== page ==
For many who live in and around Clermont, Minneola and the rest of (mostly) south Lake County, as well as those who traverse U.S. 27 — both commuters and those simply driving through to another destination — the Citrus Tower is a given. After all, it would be next to impossible to miss seeing a structure that pierces 226 feet into the sky from the highest point in Lake County.
While many might know of its history, the tower has seen both boom times and periods of struggle. Now, with one member of the next generation of the current owner at the helm, a renaissance has been underway the past three years, one that combines two aspects.
Leading the charge is Scott Homan, in whose hands the reins overseeing the operations of the tower were placed by his father, Greg, who purchased the facility in 1995. Taking over, Homan said, was almost serendipitous.
“My wife Heather said wouldn’t it be interesting if we took over,” Homan said. In consulting with family, everyone urged he and his wife to do just that. However, Homan was determined to do more than just take over day-to-day operations.
“We have two objectives,” said Homan. “We want to be known as a community space and do so in a way that respects history.”
For those who may not know, the tower was completed in July 1956. Its purpose, as expressed in newspaper articles dating back to that time, was to highlight the state’s booming citrus industry.
It was one of three attractions people outside of Florida were aware existed in that region; the other two being Cypress Gardens, in Winter Haven, and Silver Springs and its glass bottom boats.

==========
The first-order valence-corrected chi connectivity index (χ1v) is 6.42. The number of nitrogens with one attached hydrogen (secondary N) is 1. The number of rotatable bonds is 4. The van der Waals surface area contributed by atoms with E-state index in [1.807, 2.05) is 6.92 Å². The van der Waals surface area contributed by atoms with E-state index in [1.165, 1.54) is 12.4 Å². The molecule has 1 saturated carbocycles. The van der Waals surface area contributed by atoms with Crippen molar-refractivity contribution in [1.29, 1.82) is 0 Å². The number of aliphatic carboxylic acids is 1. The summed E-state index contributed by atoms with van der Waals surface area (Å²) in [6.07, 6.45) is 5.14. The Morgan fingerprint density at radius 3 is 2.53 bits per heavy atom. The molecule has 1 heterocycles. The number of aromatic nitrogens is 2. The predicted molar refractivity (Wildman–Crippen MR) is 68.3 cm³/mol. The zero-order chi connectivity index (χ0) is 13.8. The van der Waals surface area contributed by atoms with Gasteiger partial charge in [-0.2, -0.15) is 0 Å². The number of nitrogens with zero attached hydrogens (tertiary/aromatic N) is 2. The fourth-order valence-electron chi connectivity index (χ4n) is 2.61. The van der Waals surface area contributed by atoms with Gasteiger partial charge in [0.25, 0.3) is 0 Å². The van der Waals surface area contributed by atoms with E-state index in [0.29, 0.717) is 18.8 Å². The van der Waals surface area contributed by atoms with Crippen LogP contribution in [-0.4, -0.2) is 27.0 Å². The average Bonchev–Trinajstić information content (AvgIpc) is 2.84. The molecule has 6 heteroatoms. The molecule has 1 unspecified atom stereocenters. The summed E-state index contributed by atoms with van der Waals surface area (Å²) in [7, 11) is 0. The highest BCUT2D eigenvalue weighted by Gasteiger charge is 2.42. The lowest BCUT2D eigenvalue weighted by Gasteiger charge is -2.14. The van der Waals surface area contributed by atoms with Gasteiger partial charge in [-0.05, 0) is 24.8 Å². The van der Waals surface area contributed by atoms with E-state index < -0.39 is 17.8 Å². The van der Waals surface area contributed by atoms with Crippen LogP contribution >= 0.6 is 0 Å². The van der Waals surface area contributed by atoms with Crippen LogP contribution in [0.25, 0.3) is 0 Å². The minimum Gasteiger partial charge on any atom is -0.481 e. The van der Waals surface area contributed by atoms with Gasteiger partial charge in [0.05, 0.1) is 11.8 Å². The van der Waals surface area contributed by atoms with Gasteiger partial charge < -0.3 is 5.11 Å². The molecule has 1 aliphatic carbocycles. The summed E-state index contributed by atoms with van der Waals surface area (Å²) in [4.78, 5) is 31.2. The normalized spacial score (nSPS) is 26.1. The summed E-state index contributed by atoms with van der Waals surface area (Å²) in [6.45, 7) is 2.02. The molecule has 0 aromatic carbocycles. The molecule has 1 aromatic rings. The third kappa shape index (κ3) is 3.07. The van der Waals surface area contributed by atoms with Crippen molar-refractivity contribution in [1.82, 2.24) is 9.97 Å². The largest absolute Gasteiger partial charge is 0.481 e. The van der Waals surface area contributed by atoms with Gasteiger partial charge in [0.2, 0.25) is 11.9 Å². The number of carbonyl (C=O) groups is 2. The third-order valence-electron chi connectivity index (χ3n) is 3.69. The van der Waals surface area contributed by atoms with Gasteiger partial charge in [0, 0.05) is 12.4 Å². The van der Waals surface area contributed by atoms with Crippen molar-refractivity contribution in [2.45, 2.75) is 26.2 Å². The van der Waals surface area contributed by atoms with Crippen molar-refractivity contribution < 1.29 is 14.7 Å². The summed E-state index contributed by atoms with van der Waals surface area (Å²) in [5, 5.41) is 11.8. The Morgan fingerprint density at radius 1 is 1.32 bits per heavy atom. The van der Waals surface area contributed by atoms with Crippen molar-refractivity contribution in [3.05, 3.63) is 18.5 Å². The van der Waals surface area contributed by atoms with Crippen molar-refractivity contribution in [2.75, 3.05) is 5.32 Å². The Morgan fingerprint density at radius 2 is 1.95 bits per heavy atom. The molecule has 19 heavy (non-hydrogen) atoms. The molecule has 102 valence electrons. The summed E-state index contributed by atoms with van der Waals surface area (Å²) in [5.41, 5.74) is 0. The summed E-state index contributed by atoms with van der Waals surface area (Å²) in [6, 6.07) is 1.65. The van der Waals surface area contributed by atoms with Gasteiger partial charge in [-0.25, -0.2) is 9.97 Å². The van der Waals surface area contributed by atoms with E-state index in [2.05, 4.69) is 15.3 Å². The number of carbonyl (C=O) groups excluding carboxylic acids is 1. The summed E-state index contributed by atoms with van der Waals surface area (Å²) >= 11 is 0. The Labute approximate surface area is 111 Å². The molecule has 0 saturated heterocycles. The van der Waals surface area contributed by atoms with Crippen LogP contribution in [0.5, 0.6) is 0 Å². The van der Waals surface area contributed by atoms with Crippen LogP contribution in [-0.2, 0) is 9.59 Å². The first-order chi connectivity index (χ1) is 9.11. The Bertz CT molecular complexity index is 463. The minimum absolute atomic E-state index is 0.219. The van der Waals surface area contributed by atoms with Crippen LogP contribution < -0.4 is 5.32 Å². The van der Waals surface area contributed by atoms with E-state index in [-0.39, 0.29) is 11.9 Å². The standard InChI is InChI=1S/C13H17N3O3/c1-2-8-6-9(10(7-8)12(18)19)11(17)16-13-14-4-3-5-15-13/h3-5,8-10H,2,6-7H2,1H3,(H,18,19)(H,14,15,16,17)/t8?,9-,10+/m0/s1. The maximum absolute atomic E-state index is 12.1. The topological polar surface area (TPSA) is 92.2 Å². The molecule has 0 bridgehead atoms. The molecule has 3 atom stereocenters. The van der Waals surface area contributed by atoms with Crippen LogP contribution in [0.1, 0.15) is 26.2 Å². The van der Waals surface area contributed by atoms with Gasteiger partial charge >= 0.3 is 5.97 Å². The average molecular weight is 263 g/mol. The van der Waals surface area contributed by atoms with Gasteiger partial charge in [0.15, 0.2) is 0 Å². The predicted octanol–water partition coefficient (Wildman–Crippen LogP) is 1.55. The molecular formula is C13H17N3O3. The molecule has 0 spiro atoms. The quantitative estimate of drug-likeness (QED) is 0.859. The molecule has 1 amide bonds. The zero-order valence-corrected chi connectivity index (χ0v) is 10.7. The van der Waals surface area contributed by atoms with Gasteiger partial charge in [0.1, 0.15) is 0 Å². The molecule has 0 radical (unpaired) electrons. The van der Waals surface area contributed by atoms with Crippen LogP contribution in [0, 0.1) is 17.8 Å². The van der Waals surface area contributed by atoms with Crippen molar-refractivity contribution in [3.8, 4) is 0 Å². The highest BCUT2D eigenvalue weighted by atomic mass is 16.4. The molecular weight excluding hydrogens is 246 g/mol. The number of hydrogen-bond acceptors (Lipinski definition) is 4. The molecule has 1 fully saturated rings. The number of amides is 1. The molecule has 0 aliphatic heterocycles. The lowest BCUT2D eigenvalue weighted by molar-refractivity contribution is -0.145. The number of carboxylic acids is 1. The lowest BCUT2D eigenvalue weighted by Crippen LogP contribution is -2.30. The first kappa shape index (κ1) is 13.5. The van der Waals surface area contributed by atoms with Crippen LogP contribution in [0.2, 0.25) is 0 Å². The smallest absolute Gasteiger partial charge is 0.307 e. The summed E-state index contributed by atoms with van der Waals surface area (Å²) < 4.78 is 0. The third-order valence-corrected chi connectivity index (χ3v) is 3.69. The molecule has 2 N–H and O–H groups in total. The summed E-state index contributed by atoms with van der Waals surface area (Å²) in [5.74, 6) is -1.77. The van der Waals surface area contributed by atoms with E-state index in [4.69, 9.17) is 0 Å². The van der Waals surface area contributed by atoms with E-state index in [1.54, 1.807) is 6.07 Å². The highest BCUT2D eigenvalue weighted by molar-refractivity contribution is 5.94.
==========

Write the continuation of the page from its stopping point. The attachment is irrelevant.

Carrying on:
(Incidentally, there are a total of three towers in central Florida, the others being Bok Tower in Lake Wales, and Lake Placid Tower, in Sebring; sadly, the one in Sebring is closed.)
In its heyday, the Citrus Tower drew as many as 500,000 visitors per year, in great measure due to its location on U.S. 27. That changed in the mid-1960s as an extension of the Florida Turnpike was completed and routed traffic away. Attendance began to decline.
The completion and opening of Disney World in 1971, as well as the construction of the subsequent attractions added to much of south Lake County begining its conversion from agriculture and evolving into suburban bedroom communities of Orlando.
But those two above factors were not the only ones contributing to the further decline. Three harsh freezes in the 1980s — 1983, 1985 and 1989 — decimated the citrus industry, which in turn led to further drops in attendance. Looking out upon a “sea of citrus groves” was more compelling than looking at 360 degrees of housing developments.
Although attendance today is but a shadow of what it once was, it still is impressive, according to Homan. Many of those, he said, visit the tower as part of a nostalgic trip back in time. But its appeal today is oriented to both those who visited Citrus Tower in the 1950s, 60s and 70s, as well as today’s up and coming generations.
“We want to make sure their visit is memorable,” he said. “When tourists come in, we want them to enjoy their experience.”
Whether having visited Citrus Tower in decades prior, or if for the first time, tourists are greeted by a lobby filled with both memorabilia and current amenities. In addition to actual memorabilia and some reproductions, an in-house video plays, detailing the history of Citrus Tower.
A coffee house, originally run by a tenant who “folded the tent” when the brunt of COVID-19 shut down nearly everything deemed not essential, it now is operated by Homan. But it’s more than just coffee.